Hey! Where's my car?
being excited about buying the Chevy on the morning my now-for-sale
VW Fastback was to appear in The Bargain Mart (the regional
auto trader publication) complete with photo. I ate breakfast and
walked out to get in my car to begin my drive to school.
car was gone!
walked out to the street, thinking some friends were pulling a prank.
Surely some friends had popped it out of gear and pushed it around
the corner, right?? I usually parked the VW on the street in front
of our house (my dad left before I did in the mornings and I couldn't
block him in). I was in shock -- not only was my car missing, but
I had a bigger mystery. Who the hell would steal a Volkswagen
car was stolen about 6 a.m., just about 10 minutes before I got
up. It was taken to a logging road near Boston, Ky., where the rims
and tires were removed. The thieves then pelted the car with large
rocks, breaking all the car's glass save for one wing vent. They
also beat the crap out of the car with tire tools, rocks, and anything
handy, denting it all over. They pulled all my stuff out of the
car and scattered it over a hillside. They took my hand tools and
socket set, but left my wallet, checkbook, calculator and other
devastated. A tow truck brought what was left of the VW home and
it looked pathetic. Thankfully I still had four stock rims and tires
so it could roll. Paying to have the car repaired was out of the
question since the cost of the glass alone would easily exceed the
original cost of the car.
the shock wore off, I assumed this cloud had a silver lining. I
really needed to buy a car now, and since I had already committed
to buy the Chevy from Paul, that sale would move forward, right?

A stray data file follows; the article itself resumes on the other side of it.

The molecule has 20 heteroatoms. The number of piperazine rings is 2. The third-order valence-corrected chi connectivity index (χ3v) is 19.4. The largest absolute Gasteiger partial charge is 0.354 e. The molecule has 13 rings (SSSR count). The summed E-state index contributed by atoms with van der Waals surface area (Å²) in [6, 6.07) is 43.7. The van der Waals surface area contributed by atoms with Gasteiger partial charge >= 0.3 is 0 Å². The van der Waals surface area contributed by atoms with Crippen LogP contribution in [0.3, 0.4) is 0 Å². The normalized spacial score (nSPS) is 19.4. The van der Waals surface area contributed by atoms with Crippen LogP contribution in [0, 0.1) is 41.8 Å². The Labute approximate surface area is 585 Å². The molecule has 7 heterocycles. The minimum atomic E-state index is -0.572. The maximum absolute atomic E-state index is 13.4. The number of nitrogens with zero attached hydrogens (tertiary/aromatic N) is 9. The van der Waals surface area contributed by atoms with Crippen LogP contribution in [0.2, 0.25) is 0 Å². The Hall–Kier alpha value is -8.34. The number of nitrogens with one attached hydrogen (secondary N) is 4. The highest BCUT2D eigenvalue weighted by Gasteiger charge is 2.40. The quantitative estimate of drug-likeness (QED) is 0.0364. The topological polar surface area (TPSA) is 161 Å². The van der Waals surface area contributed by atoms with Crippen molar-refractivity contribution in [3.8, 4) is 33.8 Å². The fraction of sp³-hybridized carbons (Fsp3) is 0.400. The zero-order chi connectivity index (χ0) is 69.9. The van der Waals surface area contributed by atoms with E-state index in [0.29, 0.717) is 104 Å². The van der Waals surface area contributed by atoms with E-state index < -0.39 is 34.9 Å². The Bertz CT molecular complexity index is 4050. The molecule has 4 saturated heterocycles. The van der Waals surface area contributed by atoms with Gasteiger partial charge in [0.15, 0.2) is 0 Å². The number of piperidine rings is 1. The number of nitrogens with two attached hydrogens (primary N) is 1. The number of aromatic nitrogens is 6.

umm, er, no, my dad informed me. In his view, I needed a
sensible, dependable car, and that did not include buying that 55
Chevy, he said.
heart sank. Our discussion escalated into World War III. I wanted
that Chevy and was willing to pay for it -- how unfair of him to
force me to do what he thought best! After all, I was 18 and knew
everything. Heck, I was a high school graduate and was already an
expert on most things..
war didn't last long. My dad's trump card was the fact that he would
have to co-sign for a loan, and he would NOT co-sign a loan to buy
End of story.
broken-hearted, angry, and disgruntled. Paul, the Chevy's owner,
and I had earlier agreed that the deposit I gave him was nonrefundable.
I told my story (he apparently had heard similar tales of woe and
was unmoved). He was sympathetic, but he reminded me of our agreement.
I was disappointed with Paul, but finally realized it was me who
broke the sale, not him.
car shopping with my dad at the local Dodge dealer. My dad pushed
me toward a new stripped-down gunmetal grey 1978 2-door Aspen with
a Slant-Six and three on the floor. The bare-bones Dodge hardly
had carpet. Anyway, my dad wanted to haggle on price, but the dealer
said it was such a stripper there was no room to give a break on
options - the car had none.
the situation with a friend of mine as we cruised town one Saturday.
He suggested we look at some of the car lots, so we did a little
window shopping. I found a bright red 1976 Plymouth Duster. I fell
in love with the Duster. It wasn't the 55 I wanted, but the car
was sporty and in excellent shape. My dad co-signed for it.
my dream of buying the '55 go for now. I turned my attention to
my school studies and working on my Duster.
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